Agents Raid 2 Citicorp Units in Puerto Rico; Big Money Laundering Case Involves 6 Other Institutions

By Garsson, Robert M. | American Banker, June 10, 1985 | Go to article overview

Agents Raid 2 Citicorp Units in Puerto Rico; Big Money Laundering Case Involves 6 Other Institutions


Garsson, Robert M., American Banker


NEW YORK -- Two offshore branches of the New York-based Citicorp were among seven financial institutions whose officers were swept up in a massive federal raid aimed at cracking down on money laundering in Puerto Rico.

In announcing the raids and arrests, the DEpartment of Justice said the operation was only the first in what it expects wil be a series of cases related to illegal money laundering in the island commonwealth.

Nearly 200 federal agents participated in the raid on Thursday, which was announced later in Washington and San Juan. It followed an 18-month investigation, code-named "Tracer," which was conducted by a federal interagency task force known as "Operation Greenback Puerto Rico."

Amon the 17 persons arrested were Reinaldo Ramos-Ramos, former branch manager of Citibank's Rio Piedras branch, and Maria Lloret de Cancel, manager of Citibank's Condado branch.

Mr. Ramos-Ramos was charged with two counts of conspiring to defraud the United States, one count of concealing material facts, and four counts of failing to file currency transaction reports, which are required under the Bank Secrecy Act for cash transactions of more than $10,000. He faces up to 35 years in prison and a $2.03 million fine if convicted on all accounts, the Justice Department said.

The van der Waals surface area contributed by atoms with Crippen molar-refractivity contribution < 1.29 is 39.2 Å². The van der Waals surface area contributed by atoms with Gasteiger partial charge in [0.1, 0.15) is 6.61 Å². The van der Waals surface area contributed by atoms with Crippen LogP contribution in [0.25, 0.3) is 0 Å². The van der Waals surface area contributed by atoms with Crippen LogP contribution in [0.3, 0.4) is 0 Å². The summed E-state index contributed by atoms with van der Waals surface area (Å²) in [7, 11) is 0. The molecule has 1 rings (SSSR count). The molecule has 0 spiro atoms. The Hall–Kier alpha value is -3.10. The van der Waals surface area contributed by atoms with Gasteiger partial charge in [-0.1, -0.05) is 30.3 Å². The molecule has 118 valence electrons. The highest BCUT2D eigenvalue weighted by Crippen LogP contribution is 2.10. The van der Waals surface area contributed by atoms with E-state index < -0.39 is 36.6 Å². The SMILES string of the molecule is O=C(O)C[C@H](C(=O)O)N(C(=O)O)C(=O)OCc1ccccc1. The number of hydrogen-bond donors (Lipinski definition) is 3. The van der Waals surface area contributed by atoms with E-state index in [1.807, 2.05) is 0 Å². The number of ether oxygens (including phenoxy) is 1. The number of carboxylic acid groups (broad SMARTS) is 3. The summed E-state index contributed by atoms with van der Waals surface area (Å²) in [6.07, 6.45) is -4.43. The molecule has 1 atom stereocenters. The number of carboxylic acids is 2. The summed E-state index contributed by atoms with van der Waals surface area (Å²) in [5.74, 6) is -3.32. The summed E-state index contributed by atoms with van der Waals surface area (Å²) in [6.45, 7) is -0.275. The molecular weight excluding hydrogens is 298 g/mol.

Ms. Lloret de Cancel was charged along with Hector Rey-Balaguer, who is not further identified by the Justice Department, with conspiring to defraud the U.S. She faces a maximum of five years in prison and a $10,000 fine, according to the Justice Department.

In New York, a Citibank spokesman said he can't say what the status is of Ms. Cancel. He said Mr. Ramos-Ramos had left Citibank earlier, but he was unable to say when or why.

"The charges concerned isolated activities of individuals, not Citicorp or its currency reporting systems," added John Maloney, the Citicorp spokesman. He declined further comment.

Meanwhile, Sen. William V. Roth Jr., R-Del., who is chairman of the Senate Permanent Subcommittee on Investigations, said Puerto Rico "appears to be virtually awash in dirty money," and he announced plans to hold hearings.

The subcommittee is sending investigators to Puerto Rico next week, he said, and hearings will begin within the next several weeks. …

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